Good news, Californians: faster internet is coming to you. Comcast is introducing 2 gigabit internet to a few select areas across the country, including the Bay Area. The service will start in Chico and run all the way down through Santa Barbara. This includes Cupertino, right in the backyard of Google. And make no mistake, the fact that Comcast is rolling out their new service right next to Google is far from a coincidence. It’s a challenge.
“What’s happening is Google started their Google Fiber in Kansas City, Missouri, and since then they’ve started to plan expansion into different areas,” said Luis Alvarez, CEO of Alvarez Technology Group. “Cupertino, their backyard, is one of the areas that they announced they’ll be providing their Google Fiber, which is very low-cost gigabit service, and eventually ramping up to 10 gigabits.”
“So, Comcast, in reaction, has decided that they’re going to play defense by playing offense, and getting their infrastructure set up faster to provide two gigabits for many of the customers in that area. Fortunately for us, because of the way that Comcast infrastructure works, that includes the Monterey and Salinas area.”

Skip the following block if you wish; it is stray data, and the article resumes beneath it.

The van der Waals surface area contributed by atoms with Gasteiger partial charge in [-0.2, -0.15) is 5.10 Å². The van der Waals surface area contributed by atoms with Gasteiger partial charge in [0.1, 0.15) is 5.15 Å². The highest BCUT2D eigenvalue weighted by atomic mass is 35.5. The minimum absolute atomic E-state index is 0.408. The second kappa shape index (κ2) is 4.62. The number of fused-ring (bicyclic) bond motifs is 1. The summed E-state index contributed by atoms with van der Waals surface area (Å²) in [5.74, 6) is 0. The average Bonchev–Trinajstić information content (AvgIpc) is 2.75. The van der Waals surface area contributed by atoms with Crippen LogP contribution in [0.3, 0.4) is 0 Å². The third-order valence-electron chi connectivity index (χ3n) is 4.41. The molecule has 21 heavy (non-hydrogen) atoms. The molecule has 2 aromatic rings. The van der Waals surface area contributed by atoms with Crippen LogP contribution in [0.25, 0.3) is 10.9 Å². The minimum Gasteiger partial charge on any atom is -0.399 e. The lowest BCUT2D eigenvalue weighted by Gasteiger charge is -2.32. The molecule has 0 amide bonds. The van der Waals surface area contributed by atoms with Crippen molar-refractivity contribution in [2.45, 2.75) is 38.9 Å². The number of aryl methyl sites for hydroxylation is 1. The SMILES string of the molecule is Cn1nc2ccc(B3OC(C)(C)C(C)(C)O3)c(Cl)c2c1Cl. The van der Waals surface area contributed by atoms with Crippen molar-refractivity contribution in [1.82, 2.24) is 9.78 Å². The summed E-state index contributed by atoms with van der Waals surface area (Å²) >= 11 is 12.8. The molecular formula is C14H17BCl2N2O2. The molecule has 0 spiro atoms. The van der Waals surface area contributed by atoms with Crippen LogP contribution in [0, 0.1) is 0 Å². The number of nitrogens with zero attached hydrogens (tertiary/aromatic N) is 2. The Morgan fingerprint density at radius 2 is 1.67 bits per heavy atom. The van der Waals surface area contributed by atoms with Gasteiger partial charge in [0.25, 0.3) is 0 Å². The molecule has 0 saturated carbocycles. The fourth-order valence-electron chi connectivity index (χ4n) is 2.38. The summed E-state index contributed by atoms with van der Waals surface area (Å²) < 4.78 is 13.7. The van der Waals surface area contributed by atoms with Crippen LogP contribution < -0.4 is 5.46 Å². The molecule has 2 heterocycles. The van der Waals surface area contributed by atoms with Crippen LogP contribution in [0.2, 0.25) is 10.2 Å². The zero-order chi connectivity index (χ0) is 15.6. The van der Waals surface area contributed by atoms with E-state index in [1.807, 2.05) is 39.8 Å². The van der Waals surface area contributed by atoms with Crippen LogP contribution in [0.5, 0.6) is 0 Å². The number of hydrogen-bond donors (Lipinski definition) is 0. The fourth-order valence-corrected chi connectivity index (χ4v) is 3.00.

And Google and Comcast aren’t alone in the race to offer ultra-high-speed internet. AT&T is also getting in on the action:
“There’s a lot of fiber in the ground, as you can well imagine, that’s been put there over the years, especially in the late 90s and early 00s. There was this boom in technology, and so a lot of fiber got put into the ground, most of which isn’t being used. But now AT&T, which owns a lot of it, is starting to ‘light up that fiber’, as we like to say, turn it on and make it available for us, primarily for commercial users down the 101 corridor. They’re making it much easier for businesses to tap into that fiber and bring high-speed internet into their businesses.”
But there’s a downside to all this: With these high speeds eventually becoming the norm, what happens to the users who are on 6 meg, 3 meg, even 1.5 meg connections? It’s going to get really, really slow for these users because when the internet get faster as whole, the product becomes bulkier and takes more speed to process:
“Yeah, it’s one of those things that killed the modems, right? Back in the day when AOL and CompuServe existed via dialup, higher-speed DSL became available and all of a sudden you were able to make websites fatter and the 56k and even the 112k modems just weren’t fast enough anymore. You had to upgrade, pay more money for bandwidth. The more bandwidth there is, the more service that people can provide, and the bigger and bulkier that those service are, it’s going to force everybody to swim upstream whether they like it or not.”
So, whether you’re excited about faster internet or not, soon enough you won’t have much of a choice.